The public should not worry about reports that hundreds of health care workers from private hospitals are quitting their jobs to work abroad amid the coronavirus pandemic, Malacañang said Thursday.
Speaking at a televised briefing, presidential spokesperson Secretary Harry Roque assured the public that the country has enough board passers and graduates who can fill in the vacancies left by medical professionals.
“There won’t be any changes in our policy,” Roque told reporters when asked about government measures against the exodus of doctors and nurses.
“We believe that we have enough graduates and board passers to replace those who chose to work abroad,” he added.
The Palace official also noted that the government imposed an annual deployment cap for nurses to prevent a shortage of medical frontliners during the health crisis.
Hundreds of nurses and other medical professionals have reportedly resigned due to meager salary and physical exhaustion, coupled with the delay in the release of their benefits under the Bayanihan Law.
For instance, some 230 healthcare workers at the St. Luke’s Medical Center in Quezon City have quit their jobs since January, according to the hospital’s union.
Roldan Clumia, president of St. Luke’s Medical Center Employees Association, said that local health workers were enticed to apply for jobs overseas due to better benefits and working conditions.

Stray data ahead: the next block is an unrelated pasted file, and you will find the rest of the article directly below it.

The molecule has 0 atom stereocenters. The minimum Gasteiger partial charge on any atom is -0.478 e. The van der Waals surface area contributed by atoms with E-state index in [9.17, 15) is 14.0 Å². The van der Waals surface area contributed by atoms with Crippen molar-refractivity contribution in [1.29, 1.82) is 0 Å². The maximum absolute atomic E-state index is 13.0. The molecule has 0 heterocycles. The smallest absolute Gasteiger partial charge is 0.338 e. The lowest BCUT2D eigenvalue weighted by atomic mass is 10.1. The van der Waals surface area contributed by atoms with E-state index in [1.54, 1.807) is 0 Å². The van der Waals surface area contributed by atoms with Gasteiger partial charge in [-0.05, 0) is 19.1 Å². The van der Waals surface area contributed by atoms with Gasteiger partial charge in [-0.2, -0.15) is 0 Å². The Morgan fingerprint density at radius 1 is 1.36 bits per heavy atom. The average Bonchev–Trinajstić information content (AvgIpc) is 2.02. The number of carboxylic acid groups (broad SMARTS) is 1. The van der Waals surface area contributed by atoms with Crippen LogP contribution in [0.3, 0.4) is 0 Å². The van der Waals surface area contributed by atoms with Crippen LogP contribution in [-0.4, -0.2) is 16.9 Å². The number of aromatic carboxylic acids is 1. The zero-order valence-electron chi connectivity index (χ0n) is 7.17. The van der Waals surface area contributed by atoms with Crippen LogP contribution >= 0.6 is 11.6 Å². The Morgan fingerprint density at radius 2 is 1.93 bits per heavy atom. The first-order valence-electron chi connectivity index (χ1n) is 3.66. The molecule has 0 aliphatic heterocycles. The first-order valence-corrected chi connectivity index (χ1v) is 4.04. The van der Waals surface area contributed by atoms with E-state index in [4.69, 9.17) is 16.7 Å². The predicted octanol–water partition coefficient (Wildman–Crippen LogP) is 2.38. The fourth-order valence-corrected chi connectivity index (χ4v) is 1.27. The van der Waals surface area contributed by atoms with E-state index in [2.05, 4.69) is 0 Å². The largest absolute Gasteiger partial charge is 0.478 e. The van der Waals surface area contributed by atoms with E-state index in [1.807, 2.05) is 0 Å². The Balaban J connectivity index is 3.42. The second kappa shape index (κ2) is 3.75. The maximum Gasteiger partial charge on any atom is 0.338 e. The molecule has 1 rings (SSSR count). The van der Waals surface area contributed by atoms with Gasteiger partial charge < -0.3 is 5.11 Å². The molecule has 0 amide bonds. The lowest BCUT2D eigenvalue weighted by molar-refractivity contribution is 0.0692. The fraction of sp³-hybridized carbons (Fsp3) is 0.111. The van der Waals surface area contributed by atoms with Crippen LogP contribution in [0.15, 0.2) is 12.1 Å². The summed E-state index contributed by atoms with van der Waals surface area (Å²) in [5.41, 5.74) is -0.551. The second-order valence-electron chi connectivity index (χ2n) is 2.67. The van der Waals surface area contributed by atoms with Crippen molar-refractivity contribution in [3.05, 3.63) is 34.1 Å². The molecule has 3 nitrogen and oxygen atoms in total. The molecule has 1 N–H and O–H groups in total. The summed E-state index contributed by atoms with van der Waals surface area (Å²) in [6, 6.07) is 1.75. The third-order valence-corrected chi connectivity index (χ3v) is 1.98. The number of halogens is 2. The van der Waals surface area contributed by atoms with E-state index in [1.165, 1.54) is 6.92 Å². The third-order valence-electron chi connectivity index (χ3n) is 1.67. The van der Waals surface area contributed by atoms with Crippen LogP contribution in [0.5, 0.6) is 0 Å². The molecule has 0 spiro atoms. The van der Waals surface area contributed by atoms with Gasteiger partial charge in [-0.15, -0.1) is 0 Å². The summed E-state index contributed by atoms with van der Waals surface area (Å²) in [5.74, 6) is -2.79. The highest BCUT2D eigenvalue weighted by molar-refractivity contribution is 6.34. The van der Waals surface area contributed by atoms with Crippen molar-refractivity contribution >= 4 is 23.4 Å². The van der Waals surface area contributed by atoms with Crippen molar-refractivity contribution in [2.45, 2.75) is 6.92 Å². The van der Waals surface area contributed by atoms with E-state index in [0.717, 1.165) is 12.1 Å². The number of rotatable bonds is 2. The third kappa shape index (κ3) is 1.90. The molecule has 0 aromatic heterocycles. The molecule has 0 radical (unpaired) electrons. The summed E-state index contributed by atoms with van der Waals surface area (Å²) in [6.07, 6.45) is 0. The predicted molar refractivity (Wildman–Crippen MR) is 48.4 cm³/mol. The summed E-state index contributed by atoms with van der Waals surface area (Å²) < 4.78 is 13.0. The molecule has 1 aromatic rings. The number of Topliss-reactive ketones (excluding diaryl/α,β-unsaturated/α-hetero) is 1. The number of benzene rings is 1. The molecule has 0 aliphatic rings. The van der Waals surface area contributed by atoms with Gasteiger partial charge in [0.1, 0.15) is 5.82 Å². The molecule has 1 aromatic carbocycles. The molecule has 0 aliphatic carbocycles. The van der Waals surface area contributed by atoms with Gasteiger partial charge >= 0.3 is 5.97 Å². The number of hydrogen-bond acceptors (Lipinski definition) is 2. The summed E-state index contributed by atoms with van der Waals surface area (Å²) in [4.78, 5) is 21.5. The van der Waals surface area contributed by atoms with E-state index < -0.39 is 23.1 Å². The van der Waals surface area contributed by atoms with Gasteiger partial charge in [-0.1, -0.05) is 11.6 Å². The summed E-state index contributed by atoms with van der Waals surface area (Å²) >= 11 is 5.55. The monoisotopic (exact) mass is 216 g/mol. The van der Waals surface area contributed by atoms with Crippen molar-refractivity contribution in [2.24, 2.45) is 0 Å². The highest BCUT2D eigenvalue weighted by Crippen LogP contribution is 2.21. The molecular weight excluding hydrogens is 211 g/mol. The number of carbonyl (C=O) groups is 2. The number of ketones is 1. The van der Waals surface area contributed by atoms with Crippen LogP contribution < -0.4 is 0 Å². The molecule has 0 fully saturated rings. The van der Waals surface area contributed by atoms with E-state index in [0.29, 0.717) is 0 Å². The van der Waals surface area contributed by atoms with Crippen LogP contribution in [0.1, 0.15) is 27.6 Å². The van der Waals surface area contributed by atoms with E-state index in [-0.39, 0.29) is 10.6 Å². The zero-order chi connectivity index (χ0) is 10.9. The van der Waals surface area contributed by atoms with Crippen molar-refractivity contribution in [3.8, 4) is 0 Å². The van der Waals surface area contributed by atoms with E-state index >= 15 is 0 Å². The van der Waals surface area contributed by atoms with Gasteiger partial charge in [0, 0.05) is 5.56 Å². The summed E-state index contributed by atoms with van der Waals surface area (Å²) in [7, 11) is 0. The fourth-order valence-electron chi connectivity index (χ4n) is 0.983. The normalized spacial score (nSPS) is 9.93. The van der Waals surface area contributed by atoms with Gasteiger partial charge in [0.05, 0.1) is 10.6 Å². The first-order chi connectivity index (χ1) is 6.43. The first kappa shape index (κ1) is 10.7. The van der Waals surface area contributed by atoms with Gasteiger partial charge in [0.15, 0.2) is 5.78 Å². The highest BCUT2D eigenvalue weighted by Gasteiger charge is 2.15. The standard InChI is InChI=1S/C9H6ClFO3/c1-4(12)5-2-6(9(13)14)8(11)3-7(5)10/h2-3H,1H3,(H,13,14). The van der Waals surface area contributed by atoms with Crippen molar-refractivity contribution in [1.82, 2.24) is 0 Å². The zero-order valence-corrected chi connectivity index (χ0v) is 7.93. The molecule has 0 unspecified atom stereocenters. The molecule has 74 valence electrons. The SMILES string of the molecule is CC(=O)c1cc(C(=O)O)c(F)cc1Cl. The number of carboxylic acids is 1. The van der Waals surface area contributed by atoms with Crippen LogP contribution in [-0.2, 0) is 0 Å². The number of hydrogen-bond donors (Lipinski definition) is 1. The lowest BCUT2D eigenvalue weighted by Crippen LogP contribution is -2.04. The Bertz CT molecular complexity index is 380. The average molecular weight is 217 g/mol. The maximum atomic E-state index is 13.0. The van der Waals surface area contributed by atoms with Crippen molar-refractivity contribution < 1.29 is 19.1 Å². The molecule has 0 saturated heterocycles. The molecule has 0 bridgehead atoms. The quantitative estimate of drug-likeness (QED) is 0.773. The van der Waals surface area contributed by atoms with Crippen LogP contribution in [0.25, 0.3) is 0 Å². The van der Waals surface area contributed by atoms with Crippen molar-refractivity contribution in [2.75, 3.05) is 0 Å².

“We could not prevent nurses from resigning even if we talk with them,” he said in an interview on television.
Clumia lamented that health workers at the hospital have yet to receive their meal, accommodation, and transportation allowances that were promised by the government under the Bayanihan Law.
“The management has been instructed to submit requirements, but up to now, nothing has been delivered,” he said.
Health Undersecretary Maria Rosario Vergeire, meanwhile, assured the group that their allowances would soon be disbursed since the Department of Health has requested the funds from the Department of Budget and Management.
“We have been able to download most of the funds to our regional offices to provide to all the facilities within their jurisdiction. We just need to complete the list from hospitals because they are still submitting additional names,” Vergeire said in a separate television interview.
“There are a lot of incomplete requirements that we need to return to facilities so that they can be completed, and there are still facilities submitting additional lists of employees,” she added.
In April 2020, a month after the government imposed a lockdown, the government suspended the deployment of healthcare workers abroad.
Authorities later lifted the suspension in response to public clamor, but set a 5,000 annual deployment limit with newly hired healthcare workers for mission-critical skills. The ceiling was raised to 6,500 this year.
Less than 900 remained of the 6,500 slots as of August, according to the Philippine Overseas Employment Administration.
with Jomelle Garner